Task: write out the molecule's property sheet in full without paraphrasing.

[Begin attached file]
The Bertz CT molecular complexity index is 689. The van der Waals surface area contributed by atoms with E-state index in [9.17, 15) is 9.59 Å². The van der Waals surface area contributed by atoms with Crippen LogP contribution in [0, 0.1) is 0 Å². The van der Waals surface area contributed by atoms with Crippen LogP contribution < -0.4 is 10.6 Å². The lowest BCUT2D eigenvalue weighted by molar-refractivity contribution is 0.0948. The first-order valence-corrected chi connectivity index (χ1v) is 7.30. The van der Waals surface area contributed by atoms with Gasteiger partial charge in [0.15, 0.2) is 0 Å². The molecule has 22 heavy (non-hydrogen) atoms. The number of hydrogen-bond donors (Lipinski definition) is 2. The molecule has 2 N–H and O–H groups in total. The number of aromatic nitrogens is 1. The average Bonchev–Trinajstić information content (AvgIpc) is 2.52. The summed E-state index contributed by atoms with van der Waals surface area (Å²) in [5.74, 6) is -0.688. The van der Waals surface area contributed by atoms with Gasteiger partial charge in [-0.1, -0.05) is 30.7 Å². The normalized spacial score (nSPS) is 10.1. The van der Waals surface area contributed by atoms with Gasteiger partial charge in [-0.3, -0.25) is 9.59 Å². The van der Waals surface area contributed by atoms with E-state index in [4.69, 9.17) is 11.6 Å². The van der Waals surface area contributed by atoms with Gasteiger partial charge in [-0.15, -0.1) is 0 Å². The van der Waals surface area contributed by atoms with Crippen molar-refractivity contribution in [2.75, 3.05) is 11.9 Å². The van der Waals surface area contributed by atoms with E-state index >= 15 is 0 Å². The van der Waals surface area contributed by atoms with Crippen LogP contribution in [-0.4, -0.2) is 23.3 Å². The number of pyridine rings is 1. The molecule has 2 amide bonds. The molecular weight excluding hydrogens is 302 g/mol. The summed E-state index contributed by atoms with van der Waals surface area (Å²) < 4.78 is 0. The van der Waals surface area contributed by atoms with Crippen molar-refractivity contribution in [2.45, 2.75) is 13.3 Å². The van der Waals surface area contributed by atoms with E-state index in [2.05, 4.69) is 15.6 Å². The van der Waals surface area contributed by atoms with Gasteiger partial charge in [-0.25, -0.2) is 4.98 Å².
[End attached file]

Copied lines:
The Bertz CT molecular complexity index is 689. The van der Waals surface area contributed by atoms with E-state index in [9.17, 15) is 9.59 Å². The van der Waals surface area contributed by atoms with Crippen LogP contribution in [0, 0.1) is 0 Å². The van der Waals surface area contributed by atoms with Crippen LogP contribution < -0.4 is 10.6 Å². The lowest BCUT2D eigenvalue weighted by molar-refractivity contribution is 0.0948. The first-order valence-corrected chi connectivity index (χ1v) is 7.30. The van der Waals surface area contributed by atoms with Gasteiger partial charge in [0.15, 0.2) is 0 Å². The molecule has 22 heavy (non-hydrogen) atoms. The number of hydrogen-bond donors (Lipinski definition) is 2. The molecule has 2 N–H and O–H groups in total. The number of aromatic nitrogens is 1. The average Bonchev–Trinajstić information content (AvgIpc) is 2.52. The summed E-state index contributed by atoms with van der Waals surface area (Å²) in [5.74, 6) is -0.688. The van der Waals surface area contributed by atoms with Gasteiger partial charge in [-0.1, -0.05) is 30.7 Å². The normalized spacial score (nSPS) is 10.1. The van der Waals surface area contributed by atoms with Gasteiger partial charge in [-0.3, -0.25) is 9.59 Å². The van der Waals surface area contributed by atoms with E-state index in [4.69, 9.17) is 11.6 Å². The van der Waals surface area contributed by atoms with Gasteiger partial charge in [-0.15, -0.1) is 0 Å². The van der Waals surface area contributed by atoms with Crippen molar-refractivity contribution in [2.75, 3.05) is 11.9 Å². The van der Waals surface area contributed by atoms with E-state index >= 15 is 0 Å². The van der Waals surface area contributed by atoms with Crippen LogP contribution in [-0.4, -0.2) is 23.3 Å². The number of pyridine rings is 1. The molecule has 2 amide bonds. The molecular weight excluding hydrogens is 302 g/mol. The summed E-state index contributed by atoms with van der Waals surface area (Å²) < 4.78 is 0. The van der Waals surface area contributed by atoms with Crippen molar-refractivity contribution in [2.45, 2.75) is 13.3 Å². The van der Waals surface area contributed by atoms with E-state index in [2.05, 4.69) is 15.6 Å². The van der Waals surface area contributed by atoms with Gasteiger partial charge in [-0.25, -0.2) is 4.98 Å².